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THE SKIN JOURNAL

We want to help you understand your skin, so that you know what’s going on with it, what to put on it, and how to care for it. Sciency stuff that answers so many of your skin questions, written in a clear and simple way. Penned by our founder, Ee Ting Ng.



Ace of Base - The Power of Complete Customisation I

4 April, 2019

Ace of Base - The Power of Complete Customisation I

Customisation has become quite a trend in retail and is also taking a firm hold in the beauty industry, including skincare.

Is custom skincare fad or fab? To some, it may seem a fleeting craze, but customisation can be truly transformative if all the right ingredients are selected and added at the right proportions for the individual. I don’t mean just the actives or ‘special extracts’, but every single ingredient.


Breakdown of any product

All cosmetic ingredients can be broadly categorised into 2 groups, active and functional ingredients.

Actives are usually the main talking point of the product. They are either well-recognised ingredients with defined benefits or have fascinating stories behind them. On the other hand, functional ingredients form the ‘backbone’ of the formula. They do not sound as appealing as actives as they do not have impressive features such as anti-aging or brightening, But what most people don’t know is that functional ingredients collectively form and contribute to the product’s main physical properties such as appearance, thickness, skin feel, shelf-life etc.

Now let’s look deeper into each of these categories.

Actives

Actives are often selected depending on skin concerns. There are many options for different concerns, but at hop & cotton we always prefer actives backed by clinical studies as there are thousands of them out there claiming all sorts of things. Below are examples of common skin concerns and corresponding actives that address them.

  • Acne: benzoyl peroxide, salicylic acid, glycolic acid
  • Sensitivity/Redness: allantoin, oat extract, bisabolol
  • Hyperpigmentation: tranexamic acid, peptide, vitamin C
  • Fine lines & wrinkles: retinol, ubiquinone, niacinamide

Getting the active right is just half the story. It needs to be added in the right amount (too little is inconsequential, too much could be detrimental) and in the appropriate product type. For example, putting glycolic acid in your cleanser is not going to give it enough time to work properly while having it in your moisturiser will likely cause over-exfoliation. This is also the reason why we have different steps in our skin care regime, but is another topic for another day.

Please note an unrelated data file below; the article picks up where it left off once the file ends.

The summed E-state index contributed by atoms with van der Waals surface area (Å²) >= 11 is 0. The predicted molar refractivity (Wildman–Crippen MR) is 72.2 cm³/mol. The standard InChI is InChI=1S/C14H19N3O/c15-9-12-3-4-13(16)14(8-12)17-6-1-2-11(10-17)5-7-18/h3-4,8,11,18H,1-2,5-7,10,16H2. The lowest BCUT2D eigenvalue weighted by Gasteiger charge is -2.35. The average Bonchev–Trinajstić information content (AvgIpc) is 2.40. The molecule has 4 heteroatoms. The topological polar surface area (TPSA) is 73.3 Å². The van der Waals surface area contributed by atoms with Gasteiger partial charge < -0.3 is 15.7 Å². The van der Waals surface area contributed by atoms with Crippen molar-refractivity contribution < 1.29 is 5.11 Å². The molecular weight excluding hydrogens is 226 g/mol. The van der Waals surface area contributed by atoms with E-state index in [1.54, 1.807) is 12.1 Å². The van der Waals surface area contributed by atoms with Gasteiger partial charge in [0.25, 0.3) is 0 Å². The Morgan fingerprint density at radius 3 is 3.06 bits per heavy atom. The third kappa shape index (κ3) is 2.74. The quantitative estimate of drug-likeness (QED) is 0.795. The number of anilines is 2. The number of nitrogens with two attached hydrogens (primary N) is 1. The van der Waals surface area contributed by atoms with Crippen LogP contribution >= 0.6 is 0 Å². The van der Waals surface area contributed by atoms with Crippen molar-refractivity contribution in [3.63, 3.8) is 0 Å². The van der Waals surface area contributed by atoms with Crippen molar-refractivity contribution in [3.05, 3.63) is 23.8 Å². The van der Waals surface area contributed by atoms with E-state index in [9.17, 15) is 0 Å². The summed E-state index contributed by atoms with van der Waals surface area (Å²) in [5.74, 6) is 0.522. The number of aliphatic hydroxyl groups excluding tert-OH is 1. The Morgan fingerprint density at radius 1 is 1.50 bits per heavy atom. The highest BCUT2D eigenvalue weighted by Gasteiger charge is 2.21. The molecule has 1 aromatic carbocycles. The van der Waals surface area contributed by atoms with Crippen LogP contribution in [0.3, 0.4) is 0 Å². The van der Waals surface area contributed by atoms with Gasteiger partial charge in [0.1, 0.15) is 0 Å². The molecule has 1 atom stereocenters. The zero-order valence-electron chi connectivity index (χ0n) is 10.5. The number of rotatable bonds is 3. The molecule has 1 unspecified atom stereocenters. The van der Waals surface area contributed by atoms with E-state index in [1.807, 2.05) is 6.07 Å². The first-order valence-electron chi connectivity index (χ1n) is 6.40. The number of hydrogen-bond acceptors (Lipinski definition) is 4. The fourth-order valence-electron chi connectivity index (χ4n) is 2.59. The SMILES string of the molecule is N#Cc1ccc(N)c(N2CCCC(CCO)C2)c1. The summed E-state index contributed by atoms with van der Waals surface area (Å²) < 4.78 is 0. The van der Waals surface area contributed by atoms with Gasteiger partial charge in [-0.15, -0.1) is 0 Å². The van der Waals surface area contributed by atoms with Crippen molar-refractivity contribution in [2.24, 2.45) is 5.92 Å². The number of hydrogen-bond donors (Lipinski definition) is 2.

Functionals

If Actives were the meatballs in a pasta, then Functionals would be the sauce and spaghetti. I’m sure you agree that the sauce-spaghetti duo makes or breaks the dish, which is exactly how much functional ingredients can impact the entire formula. In fact, your immediate experience with any product is highly dependent on its functionals as they directly affect how a product looks, applies and feels.

Functionals can be further subdivided into their chemical functions. The table below elaborates further.



Most functionals also have direct skin benefits, which is how and why they also play a role in product performance. Some functional ingredients can also be considered ‘actives’, such as marula oil (emollient) and hyaluronic acid (humectant).


Functional ingredients literally form the foundation of any product. Since there are proportionally more functionals compared to actives in a formula, it is a grave mistake to overlook their importance. We’ll explore just how they important they are in detail next, check back real soon!